Farming Waters, Changing Lives

Climate change, sea level rise, increased salinity; these are some of the challenges to development in Bangladesh. The CGIAR Research Program on Aquatic Agricultural Systems is working in Bangladesh to help small-scale fish farmers improve their lives through better farming practices.

Traditionally Bangladeshi women are looked down on if they work the ponds, but this hasn't deterred Banlata Das from grabbing the chance to lift her family out of poverty.

Valuation of tropical river resources to promote management and governance

Tropical rivers provide food and a means of livelihood for millions of the world’s poor, but there is a lack of information on how to place a monetary and economic value on this resource.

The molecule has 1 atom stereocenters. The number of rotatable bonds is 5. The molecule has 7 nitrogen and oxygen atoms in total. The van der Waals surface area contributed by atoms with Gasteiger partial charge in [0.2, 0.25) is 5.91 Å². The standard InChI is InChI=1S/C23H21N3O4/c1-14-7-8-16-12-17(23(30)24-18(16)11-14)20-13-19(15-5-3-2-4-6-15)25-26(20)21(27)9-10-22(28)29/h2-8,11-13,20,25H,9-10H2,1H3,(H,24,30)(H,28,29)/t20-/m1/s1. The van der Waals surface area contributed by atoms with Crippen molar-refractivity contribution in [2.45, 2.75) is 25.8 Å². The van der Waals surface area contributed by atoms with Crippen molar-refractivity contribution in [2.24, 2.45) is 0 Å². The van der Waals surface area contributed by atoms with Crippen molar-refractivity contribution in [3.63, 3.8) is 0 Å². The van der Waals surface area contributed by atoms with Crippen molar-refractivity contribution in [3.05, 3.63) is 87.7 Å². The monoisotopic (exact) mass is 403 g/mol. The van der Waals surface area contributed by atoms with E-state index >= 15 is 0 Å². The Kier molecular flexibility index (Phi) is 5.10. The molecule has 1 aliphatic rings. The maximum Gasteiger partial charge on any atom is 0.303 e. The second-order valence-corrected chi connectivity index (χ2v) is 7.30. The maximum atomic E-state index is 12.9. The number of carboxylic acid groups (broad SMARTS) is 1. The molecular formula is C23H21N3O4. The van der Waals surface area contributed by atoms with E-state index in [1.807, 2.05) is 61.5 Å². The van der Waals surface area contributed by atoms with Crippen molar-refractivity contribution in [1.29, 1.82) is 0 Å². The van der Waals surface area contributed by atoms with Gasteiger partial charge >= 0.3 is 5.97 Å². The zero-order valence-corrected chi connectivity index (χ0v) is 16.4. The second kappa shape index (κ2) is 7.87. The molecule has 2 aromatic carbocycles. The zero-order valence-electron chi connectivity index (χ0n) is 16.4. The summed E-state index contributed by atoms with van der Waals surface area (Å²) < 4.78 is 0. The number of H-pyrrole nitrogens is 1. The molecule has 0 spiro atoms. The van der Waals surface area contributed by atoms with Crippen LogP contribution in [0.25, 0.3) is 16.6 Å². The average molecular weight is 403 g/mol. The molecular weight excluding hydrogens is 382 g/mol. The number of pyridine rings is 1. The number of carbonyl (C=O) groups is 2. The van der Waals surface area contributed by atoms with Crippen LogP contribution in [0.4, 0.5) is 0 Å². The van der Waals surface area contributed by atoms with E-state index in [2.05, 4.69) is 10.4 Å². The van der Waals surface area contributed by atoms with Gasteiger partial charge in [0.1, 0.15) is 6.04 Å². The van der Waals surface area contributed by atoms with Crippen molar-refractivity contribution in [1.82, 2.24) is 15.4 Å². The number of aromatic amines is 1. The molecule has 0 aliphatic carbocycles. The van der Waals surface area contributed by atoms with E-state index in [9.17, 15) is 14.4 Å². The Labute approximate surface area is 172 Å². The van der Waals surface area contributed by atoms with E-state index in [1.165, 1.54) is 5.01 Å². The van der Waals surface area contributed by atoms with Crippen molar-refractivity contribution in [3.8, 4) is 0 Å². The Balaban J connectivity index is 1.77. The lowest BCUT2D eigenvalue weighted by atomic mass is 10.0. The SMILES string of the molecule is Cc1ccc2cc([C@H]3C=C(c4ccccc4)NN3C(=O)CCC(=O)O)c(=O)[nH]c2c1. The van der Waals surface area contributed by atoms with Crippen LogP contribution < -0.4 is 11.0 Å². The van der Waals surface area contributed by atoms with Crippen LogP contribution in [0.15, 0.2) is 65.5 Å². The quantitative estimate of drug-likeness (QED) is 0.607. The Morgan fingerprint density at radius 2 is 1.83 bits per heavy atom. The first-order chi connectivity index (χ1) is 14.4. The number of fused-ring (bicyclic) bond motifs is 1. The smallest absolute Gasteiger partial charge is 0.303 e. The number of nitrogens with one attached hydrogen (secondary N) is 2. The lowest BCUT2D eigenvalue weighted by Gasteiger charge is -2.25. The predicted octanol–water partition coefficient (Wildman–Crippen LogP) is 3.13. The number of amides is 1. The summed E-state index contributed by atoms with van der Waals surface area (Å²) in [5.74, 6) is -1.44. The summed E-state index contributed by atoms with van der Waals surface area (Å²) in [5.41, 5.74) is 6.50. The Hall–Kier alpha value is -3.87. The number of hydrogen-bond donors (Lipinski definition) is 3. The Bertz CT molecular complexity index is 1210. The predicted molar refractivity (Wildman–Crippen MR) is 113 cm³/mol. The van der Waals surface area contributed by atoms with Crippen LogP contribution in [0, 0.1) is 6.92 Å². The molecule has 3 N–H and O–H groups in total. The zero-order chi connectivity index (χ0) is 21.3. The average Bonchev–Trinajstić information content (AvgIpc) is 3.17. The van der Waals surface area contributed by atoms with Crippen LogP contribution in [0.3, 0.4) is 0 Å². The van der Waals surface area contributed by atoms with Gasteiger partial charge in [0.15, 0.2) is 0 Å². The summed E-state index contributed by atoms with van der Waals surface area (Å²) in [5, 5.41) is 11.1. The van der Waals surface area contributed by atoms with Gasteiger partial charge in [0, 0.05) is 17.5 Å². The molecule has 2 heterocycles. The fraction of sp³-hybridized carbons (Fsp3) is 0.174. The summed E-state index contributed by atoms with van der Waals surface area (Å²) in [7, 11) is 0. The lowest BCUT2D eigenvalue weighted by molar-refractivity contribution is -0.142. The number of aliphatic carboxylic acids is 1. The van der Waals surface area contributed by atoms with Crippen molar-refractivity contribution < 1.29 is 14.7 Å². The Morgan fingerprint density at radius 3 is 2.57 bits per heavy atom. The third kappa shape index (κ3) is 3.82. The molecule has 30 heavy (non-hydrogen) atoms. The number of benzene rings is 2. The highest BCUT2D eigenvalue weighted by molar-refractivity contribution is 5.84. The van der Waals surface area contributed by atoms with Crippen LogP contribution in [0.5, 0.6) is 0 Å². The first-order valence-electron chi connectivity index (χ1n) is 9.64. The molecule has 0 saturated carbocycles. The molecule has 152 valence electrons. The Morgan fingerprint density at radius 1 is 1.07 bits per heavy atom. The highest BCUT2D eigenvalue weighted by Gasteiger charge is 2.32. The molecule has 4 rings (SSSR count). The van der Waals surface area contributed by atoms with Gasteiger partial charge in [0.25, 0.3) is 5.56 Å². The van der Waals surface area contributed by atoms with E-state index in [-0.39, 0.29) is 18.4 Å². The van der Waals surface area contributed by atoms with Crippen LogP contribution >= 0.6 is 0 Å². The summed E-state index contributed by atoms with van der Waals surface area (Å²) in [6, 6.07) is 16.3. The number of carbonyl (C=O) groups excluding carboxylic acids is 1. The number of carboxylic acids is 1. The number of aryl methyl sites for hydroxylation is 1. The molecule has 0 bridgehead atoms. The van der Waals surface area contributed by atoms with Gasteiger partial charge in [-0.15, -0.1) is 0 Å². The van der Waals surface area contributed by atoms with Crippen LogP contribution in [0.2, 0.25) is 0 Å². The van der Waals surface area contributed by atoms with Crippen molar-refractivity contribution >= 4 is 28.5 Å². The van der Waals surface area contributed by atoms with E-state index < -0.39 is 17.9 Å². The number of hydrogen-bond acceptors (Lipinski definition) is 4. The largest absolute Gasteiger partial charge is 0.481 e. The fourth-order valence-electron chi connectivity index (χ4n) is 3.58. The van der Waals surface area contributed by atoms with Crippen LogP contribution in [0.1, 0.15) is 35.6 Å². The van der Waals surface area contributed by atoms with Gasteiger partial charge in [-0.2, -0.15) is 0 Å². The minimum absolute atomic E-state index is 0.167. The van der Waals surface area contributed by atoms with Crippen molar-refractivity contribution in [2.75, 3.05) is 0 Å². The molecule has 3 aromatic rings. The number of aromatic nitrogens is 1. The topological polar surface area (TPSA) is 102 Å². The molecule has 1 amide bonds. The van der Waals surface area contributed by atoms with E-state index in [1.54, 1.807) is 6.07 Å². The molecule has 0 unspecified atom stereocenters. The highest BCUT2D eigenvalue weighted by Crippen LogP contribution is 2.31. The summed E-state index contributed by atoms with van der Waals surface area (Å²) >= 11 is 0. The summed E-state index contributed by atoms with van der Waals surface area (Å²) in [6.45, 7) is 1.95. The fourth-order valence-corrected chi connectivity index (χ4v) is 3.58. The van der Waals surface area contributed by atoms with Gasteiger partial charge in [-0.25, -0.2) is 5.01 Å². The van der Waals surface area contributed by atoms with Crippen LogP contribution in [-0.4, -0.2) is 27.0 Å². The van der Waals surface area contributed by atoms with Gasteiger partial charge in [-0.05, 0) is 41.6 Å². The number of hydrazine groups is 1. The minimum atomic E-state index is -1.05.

This information gap means that the need to protect river ecosystems may not be fully appreciated, especially in the face of infrastructure projects such as dams and irrigation schemes that can seriously affect water flow and fish habitats.

Promoting small-scale aquaculture for food security and nutrition in Africa and Asia

Bina Roy lives in rural Bangladesh. She is a wife, mother, a farmer and a fisher. Bina is also secretary to the committee that oversees fishing practices in her village. In 2002, she and her neighbors began implementing several new aquaculture practices to boost farmed fish production. The result: fish production increased by 20%  and the improved practices have spread to 1,200 villages across Bangladesh's lowland floodplains, and are now yielding more than 1,200 tons of fish each year and generating nearly US$1 million in additional income.

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